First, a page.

IMP-specific, High Km 5'-nucleotidase (EC 188.8.131.52) is an ubiquitous enzyme, the activity of which is highly regulated by substrate, ATP, and inorganic phosphate. The cDNA encoding this enzyme has recently been cloned and found to contain a unique stretch of nine glutamic and four aspartic acid residues at the C-terminus. To study the effects of this acidic tail, and of ATP and inorganic phosphate on enzyme function, we generated several structural modifications of the 5'-nucleotidase cDNA, expressed the corresponding proteins in Escherichia coli and compared their molecular and kinetic properties. As with the enzyme purified from human placenta, all recombinant proteins were activated by ATP and inhibited by inorganic phosphate. Although the S0.5-values were higher, the specific activities of the purified protein variants (except that truncated at the C-terminus) were similar. The molecular mass of the full-length enzyme subunit has been estimated at 57.3 kDa and the molecular mass of the native protein, as determined by gel-filtration chromatography, was estimated to be 195 kDa. Increasing the concentration of NaCl to 0.3 M promoted oligomerization of the protein and the formation of aggregates of 332 kDa. ATP induced further oligomerization to 715 kDa, while inorganic phosphate reduced the estimated molecular mass to 226 kDa. In contrast to the truncation of 30 amino acids at the N-terminus, which did not alter enzyme properties, the removal of the polyglutamic/aspartic acid tail of 13 residues at the C-terminus caused profound kinetic and structural changes, including a 29-fold decrease in specific activity and a significant increase in the sensitivity to inhibition by inorganic phosphate in the presence of AMP. Structurally, there was a dramatic loss of the ability to form oligomers at physiological salt concentration which was only partially restored by the addition of NaCl or ATP. These data suggest an important function of the polyglutamic acid tract in the process of association and dissociation of 5'-nucleotidase subunits.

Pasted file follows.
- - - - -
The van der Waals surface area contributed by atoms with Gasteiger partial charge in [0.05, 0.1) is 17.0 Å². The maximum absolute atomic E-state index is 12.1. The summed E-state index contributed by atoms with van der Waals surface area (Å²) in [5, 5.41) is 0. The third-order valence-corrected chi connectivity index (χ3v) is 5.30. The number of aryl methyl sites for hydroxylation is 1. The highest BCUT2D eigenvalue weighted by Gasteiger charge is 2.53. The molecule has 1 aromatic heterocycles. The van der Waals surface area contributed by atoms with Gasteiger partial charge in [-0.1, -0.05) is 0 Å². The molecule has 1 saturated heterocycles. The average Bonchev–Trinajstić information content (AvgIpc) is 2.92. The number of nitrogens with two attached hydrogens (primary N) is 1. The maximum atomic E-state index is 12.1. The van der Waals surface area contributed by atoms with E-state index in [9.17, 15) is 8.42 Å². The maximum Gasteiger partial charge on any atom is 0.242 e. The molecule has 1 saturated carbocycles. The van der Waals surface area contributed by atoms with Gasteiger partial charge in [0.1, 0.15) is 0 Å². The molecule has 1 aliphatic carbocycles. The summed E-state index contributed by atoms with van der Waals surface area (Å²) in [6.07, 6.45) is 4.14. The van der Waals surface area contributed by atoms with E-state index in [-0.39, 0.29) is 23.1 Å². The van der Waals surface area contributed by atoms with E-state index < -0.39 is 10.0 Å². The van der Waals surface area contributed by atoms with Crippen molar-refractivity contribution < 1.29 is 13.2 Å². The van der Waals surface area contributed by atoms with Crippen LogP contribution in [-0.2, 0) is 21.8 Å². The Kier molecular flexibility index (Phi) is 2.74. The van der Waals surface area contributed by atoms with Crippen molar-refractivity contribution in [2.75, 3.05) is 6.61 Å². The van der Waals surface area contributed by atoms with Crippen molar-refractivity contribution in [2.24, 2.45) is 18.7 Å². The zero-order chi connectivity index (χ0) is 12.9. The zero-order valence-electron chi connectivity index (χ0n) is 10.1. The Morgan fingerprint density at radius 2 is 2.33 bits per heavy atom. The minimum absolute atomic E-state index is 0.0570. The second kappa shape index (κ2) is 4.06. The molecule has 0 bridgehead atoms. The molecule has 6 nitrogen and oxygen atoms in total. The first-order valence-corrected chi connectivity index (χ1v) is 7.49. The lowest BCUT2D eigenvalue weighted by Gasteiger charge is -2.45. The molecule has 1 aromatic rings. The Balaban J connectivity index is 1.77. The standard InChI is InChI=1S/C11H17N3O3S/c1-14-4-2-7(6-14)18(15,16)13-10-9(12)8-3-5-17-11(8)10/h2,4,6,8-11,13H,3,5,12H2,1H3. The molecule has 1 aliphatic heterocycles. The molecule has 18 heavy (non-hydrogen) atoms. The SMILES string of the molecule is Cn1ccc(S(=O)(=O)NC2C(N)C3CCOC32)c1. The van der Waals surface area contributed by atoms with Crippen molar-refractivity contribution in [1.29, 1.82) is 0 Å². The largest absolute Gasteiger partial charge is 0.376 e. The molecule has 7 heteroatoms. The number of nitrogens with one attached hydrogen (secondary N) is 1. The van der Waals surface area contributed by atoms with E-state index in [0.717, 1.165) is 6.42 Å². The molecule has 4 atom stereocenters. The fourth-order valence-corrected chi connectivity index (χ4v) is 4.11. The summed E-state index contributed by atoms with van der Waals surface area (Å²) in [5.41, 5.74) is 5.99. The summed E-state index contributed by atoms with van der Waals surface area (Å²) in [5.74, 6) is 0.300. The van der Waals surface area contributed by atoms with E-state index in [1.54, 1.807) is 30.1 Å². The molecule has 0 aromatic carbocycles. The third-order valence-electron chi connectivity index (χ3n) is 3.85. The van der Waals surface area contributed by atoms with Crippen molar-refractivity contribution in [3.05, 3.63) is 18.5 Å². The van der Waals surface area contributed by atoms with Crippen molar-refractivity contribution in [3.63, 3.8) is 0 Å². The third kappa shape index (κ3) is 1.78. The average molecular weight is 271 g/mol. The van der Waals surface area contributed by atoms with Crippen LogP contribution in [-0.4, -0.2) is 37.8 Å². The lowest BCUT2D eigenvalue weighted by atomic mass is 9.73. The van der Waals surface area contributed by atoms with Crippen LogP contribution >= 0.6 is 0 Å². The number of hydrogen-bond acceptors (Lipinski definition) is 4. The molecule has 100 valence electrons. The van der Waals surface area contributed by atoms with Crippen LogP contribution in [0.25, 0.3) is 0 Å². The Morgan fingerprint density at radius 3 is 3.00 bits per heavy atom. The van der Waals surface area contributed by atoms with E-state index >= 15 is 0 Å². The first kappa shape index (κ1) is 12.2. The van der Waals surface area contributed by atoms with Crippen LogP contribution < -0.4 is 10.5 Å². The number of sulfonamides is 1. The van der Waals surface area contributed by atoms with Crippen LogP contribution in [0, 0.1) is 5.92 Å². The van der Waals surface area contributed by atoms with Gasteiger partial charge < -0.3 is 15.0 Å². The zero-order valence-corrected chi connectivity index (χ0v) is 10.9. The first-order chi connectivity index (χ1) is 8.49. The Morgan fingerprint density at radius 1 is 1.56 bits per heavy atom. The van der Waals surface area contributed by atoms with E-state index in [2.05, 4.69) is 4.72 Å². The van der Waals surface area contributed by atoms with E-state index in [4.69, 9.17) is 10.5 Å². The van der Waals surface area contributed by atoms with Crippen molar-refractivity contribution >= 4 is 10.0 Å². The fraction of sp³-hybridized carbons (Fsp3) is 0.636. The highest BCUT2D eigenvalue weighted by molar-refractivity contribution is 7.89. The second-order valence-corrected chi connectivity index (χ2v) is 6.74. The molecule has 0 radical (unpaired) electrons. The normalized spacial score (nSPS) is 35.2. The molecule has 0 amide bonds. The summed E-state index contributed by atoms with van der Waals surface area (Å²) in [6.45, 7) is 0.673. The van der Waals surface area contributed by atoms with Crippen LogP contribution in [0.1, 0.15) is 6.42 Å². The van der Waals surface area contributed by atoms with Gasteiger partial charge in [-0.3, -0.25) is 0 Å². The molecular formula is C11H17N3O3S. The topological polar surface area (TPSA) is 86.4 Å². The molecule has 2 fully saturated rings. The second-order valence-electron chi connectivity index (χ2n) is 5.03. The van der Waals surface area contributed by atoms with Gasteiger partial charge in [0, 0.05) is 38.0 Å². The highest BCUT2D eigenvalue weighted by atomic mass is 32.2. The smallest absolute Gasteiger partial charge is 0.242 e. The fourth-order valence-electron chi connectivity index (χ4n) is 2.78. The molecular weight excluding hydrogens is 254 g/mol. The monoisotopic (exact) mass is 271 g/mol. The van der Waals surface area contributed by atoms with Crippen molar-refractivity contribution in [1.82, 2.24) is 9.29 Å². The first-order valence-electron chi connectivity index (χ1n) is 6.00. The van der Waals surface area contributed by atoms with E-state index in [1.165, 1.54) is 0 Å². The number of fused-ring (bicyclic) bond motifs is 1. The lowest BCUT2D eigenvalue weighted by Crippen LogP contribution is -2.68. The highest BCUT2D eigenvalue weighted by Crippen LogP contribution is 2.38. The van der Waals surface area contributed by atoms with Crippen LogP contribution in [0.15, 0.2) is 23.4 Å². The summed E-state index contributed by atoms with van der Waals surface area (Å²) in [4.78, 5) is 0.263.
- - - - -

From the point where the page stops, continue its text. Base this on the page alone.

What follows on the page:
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View details for PubMedID 10092873